THOUSANDS around the nation are suffering with “the worst cold ever”.
Victims have flooded social media reporting symptoms of the “super cold”, which include sandpaper throats, headaches, dripping noses and being unable to get out of bed.
Coughs and colds this autumn have increased by 149 per cent year on year. So what is going on?
It might be more than one cold
THIS year is like every single year, there is never just one cold, cough or virus doing the rounds.
So if you feel like you’ve had a cold and are only better for a day or two before feeling ill again, you may have been hit by successive bugs.
There are often lots going around with similar symptoms.
There’s a bigger viral loan this year
COMMUNITY viral load is a medical term used to describe the amount of a virus that is circulating.
Last year we stayed inside isolating and socially distancing. Colds and coughs couldn’t spread between us all so the community viral load was smaller.
This year we are mixing and are back to spreading germs between us, so there are lots of cold viruses around.
And as restrictions have eased, there is plenty of opportunity to pass them around, at home, in the office and while out seeing friends.
We’ve got illness anxiety
THIS time last year a lot of us were rightly scared of Covid.
Hospitals were at capacity, we had no vaccine and we knew little about the virus.
This presents two problems. Firstly, we spent months being fearful of germs and sickness so there’s a very real hangover from that time.
This is making us anxious when we do get ill, especially as Covid and cold symptoms can be similar. Getting rid of that illness anxiety won’t happen overnight.
Secondly, anxiety increases the stress hormones in our system and stress can impact our immune system.
The stresses of the pandemic could leave us just a little bit more prone to catching colds.
We’ve forgotten what being ill feels like
WHILE there are millions across the country who have battled Covid, a lot of people have been completely asymptomatic with it and many others haven’t even had it.
Huge swathes of the population spent months shielding or staying indoors or not mixing.
All of this means we have kind of forgotten what being ill feels like. A lot of us have upped our hygiene in the past 19 months with hand washing, anti-bacterial wipes and sprays.
This means not only have we decreased our chances of getting Covid, but everything else too.
So while it might feel like you are the worst you have ever been, ask yourself when the last time you were actually sick was.
Cold or Covid?
THIS is where things can get complicated. The symptoms of a cold are very similar to Covid.
It is not unusual to get a fever with both, or lose your sense of smell or taste with a blocked nose or to have a continuous cough.
That is why it is vital that if you have any of these symptoms, even if you are sure it might be a cold, that you must immediately book and get a PCR test done.
Lateral flow tests should only be used if you have no symptoms at all.
If you have even one Covid symptom, get a PCR test.
Once you’ve got it, it is vital to do it correctly.
Walk-in centres often provide mirrors, and if it’s a drive-thru centre, use your rear-view mirror, or your phone to make sure you are doing it right.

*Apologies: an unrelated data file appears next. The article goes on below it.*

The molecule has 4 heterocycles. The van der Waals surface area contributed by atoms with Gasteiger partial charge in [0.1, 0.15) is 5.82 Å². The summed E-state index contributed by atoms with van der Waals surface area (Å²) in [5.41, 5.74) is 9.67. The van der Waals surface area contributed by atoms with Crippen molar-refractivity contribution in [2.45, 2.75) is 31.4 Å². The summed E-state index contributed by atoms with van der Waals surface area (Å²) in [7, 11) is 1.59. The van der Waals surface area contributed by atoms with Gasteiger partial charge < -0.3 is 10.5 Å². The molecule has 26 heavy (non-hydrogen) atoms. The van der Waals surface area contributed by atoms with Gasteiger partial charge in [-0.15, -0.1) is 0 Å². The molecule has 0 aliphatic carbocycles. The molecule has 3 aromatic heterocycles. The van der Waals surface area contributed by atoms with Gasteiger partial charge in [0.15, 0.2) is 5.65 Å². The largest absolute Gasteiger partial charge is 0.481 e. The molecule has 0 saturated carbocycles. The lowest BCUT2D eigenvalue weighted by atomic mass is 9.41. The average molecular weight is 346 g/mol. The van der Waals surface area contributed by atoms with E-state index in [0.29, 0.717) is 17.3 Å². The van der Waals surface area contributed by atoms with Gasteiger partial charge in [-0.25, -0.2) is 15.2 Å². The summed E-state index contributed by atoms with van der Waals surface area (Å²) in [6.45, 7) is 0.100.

There are people on hand to advise, if you haven’t taken one.
Once you have taken your PCR you must isolate until the results arrive, which usually takes 24 hours.
There is no way for a medic to know whether you have a cold or Covid without the test, so it’s vital the minute you get a symptom you get a PCR done, to protect yourself and others.
…And here’s how to cope with it
THERE is no cure for a cold but there are things you can do before cold and flu season starts and at the first sign of a sniffle to get yourself better.
SUPPLEMENT: NHS advice suggests that, from October to March, everyone over the age of five takes a vitamin D supplement.
Vitamin D can help support a healthy immune system – though is not solely responsible for it. Your local supermarket should have supplements.
GET VACCINATED: IF you haven’t had your Covid vaccine yet and are eligible, book it without delay to keep yourself and others safe.
If you have been invited for a booster shot, get it done. More groups than ever will be offered the flu vaccine this year, including all over-50s and secondary school children up to Year 11.
PRACTISE SAFE SNEEZING: CATCH it, bin it, kill it. It’s the NHS motto for sneezing and coughing.
Always have tissues with you, sneeze or cough into them then dispose of them in a bin or toilet to prevent spreading.
If you don’t have a tissue, use the crook of your arm to limit cross-transmission.
BE KIND AND MEDICATE IF NEEDED: IF you are feeling rough with a cold or cough and have had your negative PCR, take fluids to stay hydrated.
Cold and warm drinks are both good options and for children, ice lollies can be great for soothing a sore throat and getting fluids into little systems.
Take paracetamol and ibuprofen if you can to help with symptoms.
Similarly, studies have shown honey can help a cough so try the old-fashioned remedy of hot water, honey and lemon.
WAIT IT OUT: MOST people feel better in a few days, but if you think you are getting worse, if symptoms change, you have a new symptom or are concerned, call your GP surgery. And if a cough persists for more than three weeks, see your doctor.
EAT WELL AND DON’T SMOKE: A BALANCED diet will help support your immune system, which is the body’s natural defence.
Plenty of fruit and veg, several alcohol-free nights a week, staying in the recommended alcohol intake amounts, quitting smoking and exercising regularly will all help keep you as healthy as possible and in the best position to fight a cold.